References:
1) Regulation of skeletal muscle growth by the IGF1-Akt/PKB pathway: insights from genetic models. (n.d.). Retrieved from

2) Claims for the anabolic effects of growth hormone: a case of the Emperor’s new clothes? (2003, April 1). Retrieved from

3) Butterfield GE , et al. (n.d.). Effect of rhGH and rhIGF-I treatment on protein utilization in elderly women. – PubMed – NCBI. Retrieved from

4) Growth Hormone Therapy for the Elderly: The Fountain of Youth Proves Toxic. (1993, October 13). Retrieved from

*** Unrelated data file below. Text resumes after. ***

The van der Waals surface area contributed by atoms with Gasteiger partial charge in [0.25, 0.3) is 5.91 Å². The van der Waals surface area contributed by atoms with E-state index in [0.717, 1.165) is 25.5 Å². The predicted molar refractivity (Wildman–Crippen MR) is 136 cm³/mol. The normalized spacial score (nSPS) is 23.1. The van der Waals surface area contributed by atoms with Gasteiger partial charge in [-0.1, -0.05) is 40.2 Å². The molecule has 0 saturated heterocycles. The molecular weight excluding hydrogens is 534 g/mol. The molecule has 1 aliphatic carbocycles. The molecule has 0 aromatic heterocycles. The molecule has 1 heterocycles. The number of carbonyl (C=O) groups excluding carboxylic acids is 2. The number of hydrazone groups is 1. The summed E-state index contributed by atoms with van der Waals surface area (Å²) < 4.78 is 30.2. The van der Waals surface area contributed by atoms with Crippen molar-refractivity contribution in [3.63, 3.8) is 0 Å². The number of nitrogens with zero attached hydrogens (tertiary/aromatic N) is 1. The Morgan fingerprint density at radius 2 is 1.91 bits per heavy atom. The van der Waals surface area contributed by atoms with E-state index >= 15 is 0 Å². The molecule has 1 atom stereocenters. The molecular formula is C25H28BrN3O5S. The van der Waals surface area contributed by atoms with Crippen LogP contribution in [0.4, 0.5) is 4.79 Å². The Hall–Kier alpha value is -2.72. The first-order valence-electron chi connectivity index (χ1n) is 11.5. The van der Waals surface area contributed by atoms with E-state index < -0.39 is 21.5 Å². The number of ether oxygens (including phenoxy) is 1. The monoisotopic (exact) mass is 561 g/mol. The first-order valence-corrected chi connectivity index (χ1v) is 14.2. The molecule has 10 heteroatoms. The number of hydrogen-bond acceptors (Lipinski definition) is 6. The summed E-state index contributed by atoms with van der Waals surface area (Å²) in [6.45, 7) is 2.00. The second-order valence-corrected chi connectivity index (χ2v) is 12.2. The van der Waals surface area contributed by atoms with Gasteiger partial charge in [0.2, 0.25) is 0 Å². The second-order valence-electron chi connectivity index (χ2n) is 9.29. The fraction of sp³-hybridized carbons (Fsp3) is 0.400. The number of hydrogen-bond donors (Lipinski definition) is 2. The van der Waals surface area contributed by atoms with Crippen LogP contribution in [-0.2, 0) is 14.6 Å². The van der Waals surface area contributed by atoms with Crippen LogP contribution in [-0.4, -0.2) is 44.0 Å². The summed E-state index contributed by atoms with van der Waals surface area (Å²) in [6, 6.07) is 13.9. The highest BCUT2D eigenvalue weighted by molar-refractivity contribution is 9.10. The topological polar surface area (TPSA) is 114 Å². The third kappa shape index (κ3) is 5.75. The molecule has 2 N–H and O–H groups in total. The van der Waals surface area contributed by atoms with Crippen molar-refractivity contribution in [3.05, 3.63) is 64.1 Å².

5) Role of microRNAs in skeletal muscle hypertrophy. (n.d.). Retrieved from

6) Regulation of skeletal muscle growth by the IGF1-Akt/PKB pathway: insights from genetic models. (n.d.). Retrieved from

7) Fryburg DA , et al. (n.d.). Growth hormone acutely stimulates forearm muscle protein synthesis in normal humans. – PubMed – NCBI. Retrieved from 2